Skift Take

It's that time of year again that helps make Hawaiian Air the most on-time carrier in the U.S. year after year.

Airlines scrapped more than 1,400 U.S. flights ahead of a blizzard that the National Weather Service said may dump as much as 3 feet of snow on northern New Jersey, New York City and parts of southern New England.

The tally of Monday’s cancellations by industry data tracker is likely to rise as the storm develops. JetBlue Airways Corp. scrubbed 275 flights, followed by Shuttle America, a provider of commuter operations for carriers including Delta Air Lines and United Airlines.

“For Tuesday, airlines have already canceled 1,013 flights and we expect this number to rise very significantly over the next day or two, reaching thousands of cancellations across the Northeast,” FlightAware said in an e-mailed bulletin.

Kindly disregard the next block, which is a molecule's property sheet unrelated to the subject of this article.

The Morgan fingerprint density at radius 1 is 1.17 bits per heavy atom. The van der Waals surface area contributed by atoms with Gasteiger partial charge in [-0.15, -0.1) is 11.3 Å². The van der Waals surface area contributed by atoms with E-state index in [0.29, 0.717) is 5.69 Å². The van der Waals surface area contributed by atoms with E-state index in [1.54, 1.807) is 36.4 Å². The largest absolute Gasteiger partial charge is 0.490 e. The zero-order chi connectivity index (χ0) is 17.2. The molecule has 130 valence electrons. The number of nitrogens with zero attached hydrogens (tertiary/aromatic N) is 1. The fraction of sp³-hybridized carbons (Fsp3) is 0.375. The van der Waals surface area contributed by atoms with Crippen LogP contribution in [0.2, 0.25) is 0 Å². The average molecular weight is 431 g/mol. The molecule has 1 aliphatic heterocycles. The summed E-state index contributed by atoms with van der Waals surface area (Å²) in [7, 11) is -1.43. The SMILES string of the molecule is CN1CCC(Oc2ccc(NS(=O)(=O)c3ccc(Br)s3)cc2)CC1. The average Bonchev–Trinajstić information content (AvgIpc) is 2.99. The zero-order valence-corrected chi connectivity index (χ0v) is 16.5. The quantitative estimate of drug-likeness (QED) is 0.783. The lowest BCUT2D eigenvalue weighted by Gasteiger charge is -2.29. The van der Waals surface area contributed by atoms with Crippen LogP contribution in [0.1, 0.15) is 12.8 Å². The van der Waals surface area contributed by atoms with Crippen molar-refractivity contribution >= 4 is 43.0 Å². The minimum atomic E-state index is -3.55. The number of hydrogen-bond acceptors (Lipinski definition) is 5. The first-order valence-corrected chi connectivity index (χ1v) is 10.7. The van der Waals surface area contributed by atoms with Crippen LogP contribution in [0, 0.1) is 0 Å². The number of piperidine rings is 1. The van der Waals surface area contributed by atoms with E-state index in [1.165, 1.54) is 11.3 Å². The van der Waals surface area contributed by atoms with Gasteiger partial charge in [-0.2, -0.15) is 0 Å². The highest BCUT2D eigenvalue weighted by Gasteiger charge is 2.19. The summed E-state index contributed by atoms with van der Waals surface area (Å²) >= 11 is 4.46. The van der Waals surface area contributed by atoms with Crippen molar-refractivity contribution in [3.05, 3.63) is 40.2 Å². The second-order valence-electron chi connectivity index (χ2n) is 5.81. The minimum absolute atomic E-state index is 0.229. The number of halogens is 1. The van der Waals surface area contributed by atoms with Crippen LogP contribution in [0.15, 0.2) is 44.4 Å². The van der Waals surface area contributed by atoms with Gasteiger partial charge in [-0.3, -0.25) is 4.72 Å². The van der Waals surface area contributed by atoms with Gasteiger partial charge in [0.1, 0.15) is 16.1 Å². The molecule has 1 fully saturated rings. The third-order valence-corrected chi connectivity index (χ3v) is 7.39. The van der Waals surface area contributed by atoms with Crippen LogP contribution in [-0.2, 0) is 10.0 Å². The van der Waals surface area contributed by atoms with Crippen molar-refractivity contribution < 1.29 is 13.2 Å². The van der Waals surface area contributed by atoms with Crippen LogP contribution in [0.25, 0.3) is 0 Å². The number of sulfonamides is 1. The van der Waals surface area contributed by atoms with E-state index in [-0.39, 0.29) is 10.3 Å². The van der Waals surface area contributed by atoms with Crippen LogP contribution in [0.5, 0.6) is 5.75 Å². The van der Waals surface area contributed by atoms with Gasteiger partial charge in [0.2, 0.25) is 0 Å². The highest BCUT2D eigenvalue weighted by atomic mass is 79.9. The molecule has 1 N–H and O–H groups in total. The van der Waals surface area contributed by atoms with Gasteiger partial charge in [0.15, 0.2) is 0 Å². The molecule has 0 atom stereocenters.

Preliminary cancellations in the face of foul weather help carriers in two ways. First, they are able to move planes, passengers and crews out of harm’s way. Second, relocating aircraft to unaffected airports lets the airlines resume service faster once flight conditions improve.

The New York area is the busiest U.S. travel market, home to three airports — LaGuardia, Kennedy and New Jersey’s Newark Liberty — that are hubs for domestic and international travel. The trio ranked at the top of FlightAware’s list of airports with the most scrapped flights for Monday.

A blizzard warning has been posted from New Jersey to Maine’s border with Canada. The weather service’s forecast for as much as 36 inches (91 centimeters) of snow in the northeast compares with the 26.9-inch accumulation in February 2006 that marked New York’s biggest storm.

–With assistance from Brian K. Sullivan in Boston.

This article was written by Edward Dufner from Bloomberg and was legally licensed through the NewsCred publisher network.

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Tags: delta air lines, jetblue airways, united airlines, weather

Photo Credit: Travelers facing delays because of winter weather in Boston, Massachusetts, February 5, 2014. Dominick Reuter / Reuters